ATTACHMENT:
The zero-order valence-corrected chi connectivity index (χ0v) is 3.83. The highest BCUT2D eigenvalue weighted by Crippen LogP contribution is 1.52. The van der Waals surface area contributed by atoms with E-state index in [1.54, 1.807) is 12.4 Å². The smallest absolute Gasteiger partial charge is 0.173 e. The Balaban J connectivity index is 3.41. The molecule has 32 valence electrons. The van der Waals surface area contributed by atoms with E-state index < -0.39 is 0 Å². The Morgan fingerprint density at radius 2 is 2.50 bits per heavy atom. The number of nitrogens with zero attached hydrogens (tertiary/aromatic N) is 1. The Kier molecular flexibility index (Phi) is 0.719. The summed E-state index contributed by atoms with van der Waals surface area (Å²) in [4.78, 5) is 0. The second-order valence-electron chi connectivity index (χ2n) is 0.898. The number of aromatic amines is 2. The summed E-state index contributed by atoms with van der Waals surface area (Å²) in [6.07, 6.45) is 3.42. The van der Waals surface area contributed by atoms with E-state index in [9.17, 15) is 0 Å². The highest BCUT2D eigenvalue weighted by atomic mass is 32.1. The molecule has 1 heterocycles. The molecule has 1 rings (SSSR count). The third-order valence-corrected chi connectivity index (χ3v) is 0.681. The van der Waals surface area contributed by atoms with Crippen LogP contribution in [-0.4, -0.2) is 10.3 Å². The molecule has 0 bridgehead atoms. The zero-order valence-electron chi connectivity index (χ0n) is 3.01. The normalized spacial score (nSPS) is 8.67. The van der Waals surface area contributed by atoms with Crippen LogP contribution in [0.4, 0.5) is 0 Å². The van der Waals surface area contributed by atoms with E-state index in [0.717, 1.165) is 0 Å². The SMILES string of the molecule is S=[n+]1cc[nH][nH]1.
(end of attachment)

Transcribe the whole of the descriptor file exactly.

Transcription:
The zero-order valence-corrected chi connectivity index (χ0v) is 3.83. The highest BCUT2D eigenvalue weighted by Crippen LogP contribution is 1.52. The van der Waals surface area contributed by atoms with E-state index in [1.54, 1.807) is 12.4 Å². The smallest absolute Gasteiger partial charge is 0.173 e. The Balaban J connectivity index is 3.41. The molecule has 32 valence electrons. The van der Waals surface area contributed by atoms with E-state index < -0.39 is 0 Å². The Morgan fingerprint density at radius 2 is 2.50 bits per heavy atom. The number of nitrogens with zero attached hydrogens (tertiary/aromatic N) is 1. The Kier molecular flexibility index (Phi) is 0.719. The summed E-state index contributed by atoms with van der Waals surface area (Å²) in [4.78, 5) is 0. The second-order valence-electron chi connectivity index (χ2n) is 0.898. The number of aromatic amines is 2. The summed E-state index contributed by atoms with van der Waals surface area (Å²) in [6.07, 6.45) is 3.42. The van der Waals surface area contributed by atoms with E-state index in [9.17, 15) is 0 Å². The highest BCUT2D eigenvalue weighted by atomic mass is 32.1. The molecule has 1 heterocycles. The molecule has 1 rings (SSSR count). The third-order valence-corrected chi connectivity index (χ3v) is 0.681. The van der Waals surface area contributed by atoms with Crippen LogP contribution in [-0.4, -0.2) is 10.3 Å². The molecule has 0 bridgehead atoms. The zero-order valence-electron chi connectivity index (χ0n) is 3.01. The normalized spacial score (nSPS) is 8.67. The van der Waals surface area contributed by atoms with Crippen LogP contribution in [0.4, 0.5) is 0 Å². The van der Waals surface area contributed by atoms with E-state index in [0.717, 1.165) is 0 Å². The SMILES string of the molecule is S=[n+]1cc[nH][nH]1.